From this came a radical proposal: a 12-month trial of meeting all together twice a month, a renewing of small groups (there are 5, called Bethel, Gatherers, Grow, Herding Cats and Wellspring) and releasing those groups to use the other Sunday mornings either for mission or for discipleship. That pattern is sometimes called big church/little church and includes weekly teaching sessions on YouTube, which go live at 6pm each Sunday (with much of that material available as podcasts - see youtube.com/watchetbaptist or search WBC Online on Spotify, Amazon and Apple Podcasts).
PE teacher Charles said: “It’s totally radical and from the inside, maybe we don’t always appreciate that. I’ve never encountered this before. However, the structure isn’t the most important thing. What matters is that it has Jesus on the tin.”
So, from late January 2022, a year of exploring and experimenting began. One of the small groups has got a little smaller while others have grown. Still, some felt the lost chances to gather all together were too big a step.
Mike said: “For many of us, weekly Sunday morning gathering is an expression of faithfulness and obedience. This trial period asked a lot; it was an emotional experience.”
As the year reached its conclusion, there was an online survey as well as opportunities for prayer and discussion.
“The humility of the deacons was amazing,” said Mike. “When it came down to it, there was a shared commitment to make sure everyone at the church had what they needed to grow and thrive as disciples.”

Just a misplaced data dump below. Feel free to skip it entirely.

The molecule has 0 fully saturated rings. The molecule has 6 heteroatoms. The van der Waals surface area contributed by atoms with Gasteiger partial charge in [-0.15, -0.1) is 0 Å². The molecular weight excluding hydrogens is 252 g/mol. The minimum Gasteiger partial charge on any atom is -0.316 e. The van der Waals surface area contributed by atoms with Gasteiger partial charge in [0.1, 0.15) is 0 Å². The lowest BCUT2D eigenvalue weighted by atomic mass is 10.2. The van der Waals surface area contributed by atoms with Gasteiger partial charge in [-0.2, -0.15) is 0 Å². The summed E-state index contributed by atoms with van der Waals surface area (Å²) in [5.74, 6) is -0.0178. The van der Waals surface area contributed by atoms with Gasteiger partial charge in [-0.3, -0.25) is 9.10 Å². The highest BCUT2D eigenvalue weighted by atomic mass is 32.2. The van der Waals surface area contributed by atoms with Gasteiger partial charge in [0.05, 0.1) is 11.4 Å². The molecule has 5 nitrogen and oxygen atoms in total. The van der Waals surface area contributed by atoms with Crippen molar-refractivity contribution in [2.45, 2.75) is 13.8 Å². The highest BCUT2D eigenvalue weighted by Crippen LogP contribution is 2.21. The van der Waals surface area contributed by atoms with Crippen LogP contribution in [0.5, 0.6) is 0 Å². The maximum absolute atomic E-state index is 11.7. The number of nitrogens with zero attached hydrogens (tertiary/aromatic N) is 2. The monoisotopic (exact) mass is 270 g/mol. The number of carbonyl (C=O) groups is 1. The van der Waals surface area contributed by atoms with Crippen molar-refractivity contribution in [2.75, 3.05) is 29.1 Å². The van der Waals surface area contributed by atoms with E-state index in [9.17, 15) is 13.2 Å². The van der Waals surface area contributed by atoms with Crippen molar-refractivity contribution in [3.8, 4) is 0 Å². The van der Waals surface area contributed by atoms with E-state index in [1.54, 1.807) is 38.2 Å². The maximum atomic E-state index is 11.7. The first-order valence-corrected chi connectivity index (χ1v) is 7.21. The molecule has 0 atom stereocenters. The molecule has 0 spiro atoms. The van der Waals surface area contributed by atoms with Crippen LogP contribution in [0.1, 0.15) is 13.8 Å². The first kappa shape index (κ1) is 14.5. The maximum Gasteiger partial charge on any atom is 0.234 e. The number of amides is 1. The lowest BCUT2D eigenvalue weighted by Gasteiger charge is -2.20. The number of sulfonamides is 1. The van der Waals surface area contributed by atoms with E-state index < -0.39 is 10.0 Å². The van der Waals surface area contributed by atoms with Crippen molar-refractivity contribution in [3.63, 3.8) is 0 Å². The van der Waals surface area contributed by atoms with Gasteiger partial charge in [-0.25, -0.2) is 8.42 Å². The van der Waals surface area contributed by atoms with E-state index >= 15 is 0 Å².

Finally, on 13 February, Partners got together to consider where Jesus was leading. There was overwhelming support to carry on with the new pattern for the foreseeable future.
Lynne, an archivist and historian, said: “We cannot go back – we have to go forward. A big factor was seeing the statistics about decline in church numbers (provided at a training session called ‘Engaging with Contemporary Culture’, led by Carl Smethurst, Regional Minister at SWBA). We have got to do something. There are ways in which my small group works together for mission. And there are ways in which we support each other as we do mission on our own frontlines.”
Sharon, the church’s administrator, said: “I’m disappointed that we’re not all meeting every Sunday. But going forward, I am getting my head around it. Now there is a definite way forward, I want to rethink on how I engage in this.”